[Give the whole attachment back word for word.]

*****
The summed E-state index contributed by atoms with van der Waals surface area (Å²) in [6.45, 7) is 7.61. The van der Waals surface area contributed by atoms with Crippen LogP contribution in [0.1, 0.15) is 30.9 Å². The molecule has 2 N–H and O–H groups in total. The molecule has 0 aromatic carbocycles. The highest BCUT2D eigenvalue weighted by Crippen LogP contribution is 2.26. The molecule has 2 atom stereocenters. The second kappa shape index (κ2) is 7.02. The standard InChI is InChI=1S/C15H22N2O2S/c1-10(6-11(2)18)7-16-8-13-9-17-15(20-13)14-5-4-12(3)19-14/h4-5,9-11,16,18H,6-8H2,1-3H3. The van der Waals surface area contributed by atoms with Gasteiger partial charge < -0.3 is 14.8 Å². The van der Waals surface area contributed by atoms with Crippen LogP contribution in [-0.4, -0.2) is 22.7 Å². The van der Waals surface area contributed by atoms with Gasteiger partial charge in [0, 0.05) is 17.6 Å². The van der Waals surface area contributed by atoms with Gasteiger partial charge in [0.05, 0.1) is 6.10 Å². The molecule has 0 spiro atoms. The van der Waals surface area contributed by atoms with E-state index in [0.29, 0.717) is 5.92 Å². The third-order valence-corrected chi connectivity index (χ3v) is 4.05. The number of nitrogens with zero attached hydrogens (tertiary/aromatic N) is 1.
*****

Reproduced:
The summed E-state index contributed by atoms with van der Waals surface area (Å²) in [6.45, 7) is 7.61. The van der Waals surface area contributed by atoms with Crippen LogP contribution in [0.1, 0.15) is 30.9 Å². The molecule has 2 N–H and O–H groups in total. The molecule has 0 aromatic carbocycles. The highest BCUT2D eigenvalue weighted by Crippen LogP contribution is 2.26. The molecule has 2 atom stereocenters. The second kappa shape index (κ2) is 7.02. The standard InChI is InChI=1S/C15H22N2O2S/c1-10(6-11(2)18)7-16-8-13-9-17-15(20-13)14-5-4-12(3)19-14/h4-5,9-11,16,18H,6-8H2,1-3H3. The van der Waals surface area contributed by atoms with Gasteiger partial charge < -0.3 is 14.8 Å². The van der Waals surface area contributed by atoms with Crippen LogP contribution in [-0.4, -0.2) is 22.7 Å². The van der Waals surface area contributed by atoms with Gasteiger partial charge in [0, 0.05) is 17.6 Å². The van der Waals surface area contributed by atoms with Gasteiger partial charge in [0.05, 0.1) is 6.10 Å². The molecule has 0 spiro atoms. The van der Waals surface area contributed by atoms with E-state index in [0.29, 0.717) is 5.92 Å². The third-order valence-corrected chi connectivity index (χ3v) is 4.05. The number of nitrogens with zero attached hydrogens (tertiary/aromatic N) is 1.